Medical management techniques not so reasonable, report says

Variation exists in how health plans are interpreting the regulation allowing them to apply “reasonable medical management” (RMM) techniques to allow coverage of prescribed FDA-approved contraceptive services and supplies without cost sharing. In a recent report on health insurance coverage of contraceptive services in five states, the Kaiser Family Foundation and The Lewin Group noted that, while most carriers are complying with the spirit of the law, some are circumventing it, in particular by refusing to cover multiple contraceptive methods with the same chemical formulation. The report’s authors note that this action fails to support family planning guidelines issued by the Centers for Disease Control and Prevention and the HHS Office of Population Affairs.

Coverage without cost sharing

Section 1001 of the Patient Protection and Affordable Care Act (ACA) (P.L. 111-148) amended section 2713 of the Public Health Service Act to require nongrandfathered health plans to provide certain preventive services, without copays, to plan recipients, including FDA-approved contraceptive services and supplies. However, 45 C.F.R. section 147.130(a)(4) allows plans and issuers to use RMM techniques, to determine the frequency, method, treatment, or setting for an item or service . . . to the extent not specified in the recommendation or guideline.” There is no clear definition of RMM.


The authors focused on California, Georgia, Michigan, New Jersey, and Texas, five states that were geographically and politically diverse and differed as to type of Marketplace utilized, Medicaid expansion status, and pre-ACA status of contraceptive coverage mandates. They conducted interviews and/or examined plan documents for 20 of the carriers with the largest market shares with respect to coverage of the ring, the patch, injections, implants, and intrauterine devices (IUDs), along with emergency contraception and sterilization. The study did not review medical management techniques of oral contraceptives because of the large scale of availability of various formulations, brands, and generics.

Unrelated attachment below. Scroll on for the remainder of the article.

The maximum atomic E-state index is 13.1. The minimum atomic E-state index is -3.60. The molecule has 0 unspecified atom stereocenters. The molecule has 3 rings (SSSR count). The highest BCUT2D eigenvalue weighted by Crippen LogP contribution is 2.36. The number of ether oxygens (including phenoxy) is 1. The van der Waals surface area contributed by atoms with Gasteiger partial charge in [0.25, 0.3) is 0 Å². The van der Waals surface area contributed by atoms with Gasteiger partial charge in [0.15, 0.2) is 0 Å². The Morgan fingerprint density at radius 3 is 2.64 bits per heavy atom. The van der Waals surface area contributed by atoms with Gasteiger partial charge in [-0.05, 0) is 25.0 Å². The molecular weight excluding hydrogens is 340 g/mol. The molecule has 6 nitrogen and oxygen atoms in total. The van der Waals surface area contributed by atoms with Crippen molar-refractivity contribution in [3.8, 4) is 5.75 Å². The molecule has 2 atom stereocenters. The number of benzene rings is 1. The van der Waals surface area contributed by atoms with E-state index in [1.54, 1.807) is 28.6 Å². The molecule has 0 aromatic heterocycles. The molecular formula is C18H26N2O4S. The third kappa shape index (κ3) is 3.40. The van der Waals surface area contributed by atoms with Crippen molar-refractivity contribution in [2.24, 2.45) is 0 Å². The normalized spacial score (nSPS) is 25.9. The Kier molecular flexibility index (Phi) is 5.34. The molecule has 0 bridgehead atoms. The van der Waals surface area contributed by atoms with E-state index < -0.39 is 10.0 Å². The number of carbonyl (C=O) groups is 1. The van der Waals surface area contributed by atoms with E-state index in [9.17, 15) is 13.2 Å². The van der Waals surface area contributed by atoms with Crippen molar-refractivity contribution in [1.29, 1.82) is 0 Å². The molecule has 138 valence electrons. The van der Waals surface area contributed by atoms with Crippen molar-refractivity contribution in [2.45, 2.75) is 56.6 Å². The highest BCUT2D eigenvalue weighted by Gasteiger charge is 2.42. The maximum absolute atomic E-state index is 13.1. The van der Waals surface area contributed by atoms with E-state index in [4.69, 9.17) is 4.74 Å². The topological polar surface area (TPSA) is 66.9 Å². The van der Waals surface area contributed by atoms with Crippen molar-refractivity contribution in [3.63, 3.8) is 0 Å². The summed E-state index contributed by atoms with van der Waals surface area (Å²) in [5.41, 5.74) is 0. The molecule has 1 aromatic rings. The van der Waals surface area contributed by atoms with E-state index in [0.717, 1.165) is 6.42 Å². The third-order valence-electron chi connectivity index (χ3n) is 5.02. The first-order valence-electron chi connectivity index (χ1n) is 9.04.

The vaginal ring is a hormonal contraceptive that is inserted into the vagina and works by releasing the same hormones as the combination pill. The birth control patch is applied to the skin and also releases those hormones. A small minority of carriers does not cover the ring or the patch or require cost sharing because the chemical composition is equivalent to less expensive generic oral contraceptives. Still, 12 carriers covered the vaginal ring with no RMM limitations and no cost sharing. The contraceptive method that was most frequently covered without RMM limitations and cost sharing was generic Plan B emergency contraception, with 19 or 20 carriers providing that type of coverage, followed by the generic Depo-Provera injection at 16 carriers, and the generic Xulane patch and the copper ParaGard® IUD, with 14 carriers. Other types of RMM techniques applied to different forms of contraceptive methods, as well as to other preventive services, include step therapy, in which a carrier requires a member to try a lower tier formulary drug and will only cover a higher tier drug if the lower tier drug fails, and prior authorization, in which providers must secure carrier approval prior to prescribing a service or medication.


The study authors also note that the Department of Labor issued a series of frequently asked questions (FAQs) in which it noted that carriers should have a process in place for members to seek waivers of cost sharing when medically necessary. The authors note that some carriers were confused about the definition of “waiver.” Members may generally request “an exception to the initial coverage decision” or follow the appeals process outlined by the ACA. However, the authors expressed concern that the procedures are time-consuming and “not in the best interest of standards for quality contraceptive care.”